Java 8 – Lambda Expressions – Intro

Introduction

Project Lambda is one of the most hyped feature of Java 8. It marks the beginning of functional programming in java. The core of project Lambda are Lambda expressions which are nothing but anonymous functions but are much less verbose than the ones we are used to using prior to Java 8.

What Changed?

Let’s take a simple example of how Lambda Expressions make code less verbose and more readable. We will write a simple example to create a thread using the pre-java 8 way and then with Lambda Expressions.

 

We can also use anonymous class here and make the code concise

What we are doing here is creating a Thread instance and passing an instance of Runnable’s subclass, which we are creating on the fly, to it.

 

Now, with Lambda expression, we can greatly simplify this

this piece of code is equivalent to what we saw in our earlier code snippets. It is still implementing the runnable interface and overriding the run method but in a lot simpler way.

you can also do:

and it would work just fine but I personally consider it too much concise that it starts to hurt readability.

Now, you might be wondering, what if, there are multiple statements in the run method. The answer is simple, we just use curly braces followed by a semicolon in that case. See the example below:

 

Usage restriction

As per the early spec of project lambda, Lambda expressions can only appear in places where they will be assigned to a variable whose type is a functional interface.

Functional Interface is an interface which has a single abstract method which is NOT inherited from the Object class.

Side Effects

One interesting side effect of Java’s lambda syntax is that for the first time in Java’s history, we find something that cannot be assigned to a reference of type Object.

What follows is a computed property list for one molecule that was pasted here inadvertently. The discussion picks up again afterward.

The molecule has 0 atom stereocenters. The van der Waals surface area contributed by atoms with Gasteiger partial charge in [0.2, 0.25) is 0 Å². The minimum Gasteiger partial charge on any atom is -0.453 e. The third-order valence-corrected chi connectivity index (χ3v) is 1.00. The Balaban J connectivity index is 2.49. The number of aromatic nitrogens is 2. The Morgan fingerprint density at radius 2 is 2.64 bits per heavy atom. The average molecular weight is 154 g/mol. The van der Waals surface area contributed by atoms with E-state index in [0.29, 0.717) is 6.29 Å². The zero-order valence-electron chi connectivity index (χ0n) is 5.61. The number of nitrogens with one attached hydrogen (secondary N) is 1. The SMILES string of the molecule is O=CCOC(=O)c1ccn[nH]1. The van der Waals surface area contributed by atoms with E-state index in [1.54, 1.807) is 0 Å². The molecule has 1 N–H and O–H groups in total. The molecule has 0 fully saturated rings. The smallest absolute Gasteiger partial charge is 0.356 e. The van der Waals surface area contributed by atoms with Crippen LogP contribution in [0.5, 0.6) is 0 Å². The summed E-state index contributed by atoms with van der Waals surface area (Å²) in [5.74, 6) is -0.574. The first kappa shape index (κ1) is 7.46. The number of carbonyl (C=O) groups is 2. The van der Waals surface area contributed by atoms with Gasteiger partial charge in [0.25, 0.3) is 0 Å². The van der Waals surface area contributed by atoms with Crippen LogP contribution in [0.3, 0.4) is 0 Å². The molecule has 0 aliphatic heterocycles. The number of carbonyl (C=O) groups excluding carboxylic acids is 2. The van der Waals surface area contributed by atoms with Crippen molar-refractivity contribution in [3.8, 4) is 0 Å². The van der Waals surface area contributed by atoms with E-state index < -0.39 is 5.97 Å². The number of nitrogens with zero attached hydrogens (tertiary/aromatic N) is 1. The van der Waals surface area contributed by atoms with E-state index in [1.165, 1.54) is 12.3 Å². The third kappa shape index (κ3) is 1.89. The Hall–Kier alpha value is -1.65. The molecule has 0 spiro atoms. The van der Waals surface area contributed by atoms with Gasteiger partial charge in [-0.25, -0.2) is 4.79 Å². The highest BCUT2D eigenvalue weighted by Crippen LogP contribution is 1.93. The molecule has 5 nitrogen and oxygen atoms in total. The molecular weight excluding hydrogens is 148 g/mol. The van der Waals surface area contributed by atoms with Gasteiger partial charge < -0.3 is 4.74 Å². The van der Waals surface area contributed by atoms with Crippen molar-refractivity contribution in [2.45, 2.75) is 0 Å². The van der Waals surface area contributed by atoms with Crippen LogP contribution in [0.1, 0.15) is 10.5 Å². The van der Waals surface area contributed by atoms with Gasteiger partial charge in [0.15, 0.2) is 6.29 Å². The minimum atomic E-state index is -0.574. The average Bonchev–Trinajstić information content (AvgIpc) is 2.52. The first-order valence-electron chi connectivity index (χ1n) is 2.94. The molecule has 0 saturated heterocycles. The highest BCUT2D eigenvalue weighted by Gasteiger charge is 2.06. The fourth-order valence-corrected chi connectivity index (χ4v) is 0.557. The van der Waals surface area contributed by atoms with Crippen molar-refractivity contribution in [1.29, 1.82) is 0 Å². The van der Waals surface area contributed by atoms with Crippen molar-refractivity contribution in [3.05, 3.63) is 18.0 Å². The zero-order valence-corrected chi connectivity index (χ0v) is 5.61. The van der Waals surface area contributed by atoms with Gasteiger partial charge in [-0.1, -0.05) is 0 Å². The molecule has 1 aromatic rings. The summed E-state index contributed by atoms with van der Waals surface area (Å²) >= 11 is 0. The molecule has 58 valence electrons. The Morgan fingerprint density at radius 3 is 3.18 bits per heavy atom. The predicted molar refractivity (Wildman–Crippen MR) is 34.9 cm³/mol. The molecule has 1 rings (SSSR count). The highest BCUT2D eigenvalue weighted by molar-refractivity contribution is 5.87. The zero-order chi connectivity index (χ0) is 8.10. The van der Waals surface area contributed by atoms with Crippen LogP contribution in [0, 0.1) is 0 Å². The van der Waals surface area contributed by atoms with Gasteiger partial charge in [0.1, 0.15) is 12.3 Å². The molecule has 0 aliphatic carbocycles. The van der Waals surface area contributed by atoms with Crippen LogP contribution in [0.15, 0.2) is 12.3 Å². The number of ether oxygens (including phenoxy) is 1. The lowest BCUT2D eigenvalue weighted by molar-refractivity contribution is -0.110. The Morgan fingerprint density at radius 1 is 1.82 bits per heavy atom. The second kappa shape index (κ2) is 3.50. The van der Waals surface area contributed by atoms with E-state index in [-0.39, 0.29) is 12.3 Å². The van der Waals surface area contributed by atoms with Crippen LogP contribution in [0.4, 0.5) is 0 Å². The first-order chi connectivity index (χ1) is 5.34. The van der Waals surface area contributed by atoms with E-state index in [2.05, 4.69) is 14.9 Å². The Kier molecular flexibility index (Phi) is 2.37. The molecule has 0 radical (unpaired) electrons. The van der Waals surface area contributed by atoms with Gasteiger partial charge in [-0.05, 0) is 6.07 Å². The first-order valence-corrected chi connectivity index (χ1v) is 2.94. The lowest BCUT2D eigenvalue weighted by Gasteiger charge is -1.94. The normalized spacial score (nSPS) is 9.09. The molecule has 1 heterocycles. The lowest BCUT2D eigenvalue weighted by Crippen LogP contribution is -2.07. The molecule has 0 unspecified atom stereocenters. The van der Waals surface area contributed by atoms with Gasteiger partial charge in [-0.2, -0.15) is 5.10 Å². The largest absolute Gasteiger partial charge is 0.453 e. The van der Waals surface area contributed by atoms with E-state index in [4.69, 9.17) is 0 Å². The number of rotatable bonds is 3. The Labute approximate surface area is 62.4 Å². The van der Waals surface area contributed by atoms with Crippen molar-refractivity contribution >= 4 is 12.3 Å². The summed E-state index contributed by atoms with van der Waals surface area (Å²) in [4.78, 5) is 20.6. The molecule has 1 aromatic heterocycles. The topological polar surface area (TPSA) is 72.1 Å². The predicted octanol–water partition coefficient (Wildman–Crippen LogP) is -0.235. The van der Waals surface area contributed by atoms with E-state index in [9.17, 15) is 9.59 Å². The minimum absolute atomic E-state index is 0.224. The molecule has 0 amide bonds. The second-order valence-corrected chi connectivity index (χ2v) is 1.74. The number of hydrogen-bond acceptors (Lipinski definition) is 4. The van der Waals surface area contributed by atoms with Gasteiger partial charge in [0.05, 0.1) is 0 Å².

The compiler will complain that Object is not a functional interface, though the real problem is that the compiler can’t quite figure out which functional interface this lambda should implement: Runnable, Callable, Comparator or something else? We can help the compiler with, as always, a cast, as shown below.

Lambda Expression Syntax

 

In case your functional interface method takes arguments you can just pass the comma separated list of arguments too. For example,

MyFunctionalInterface mfi = (arg1, arg2) -> {     // Curly braces are optional.
       …method body goes here…
}; // Curly braces are only required for accommodating multiple statements.

Let’s create our own functional interface and understand this.

Custom Functional Interface

We started the tutorial by examining how to use lambda expressions using a built-in functional interface i.e, Runnable, but it is not that we can use lambdas with built-in interfaces only.

In this section, we will write our own functional interface and also demonstrate that how to pass arguments using lambda expressions.

We will create a simple interface which has a single method multiply which takes two arguments.

In our main class we will implement our Functional Interface on the fly and invoke the multiply method using lambda expression and pass two arguments.

References

Open JDK spec: http://cr.openjdk.java.net/~briangoetz/lambda/lambda-translation.html
Oracle Lambda Doc: http://www.oracle.com/technetwork/articles/java/architect-lambdas-part1-2080972.html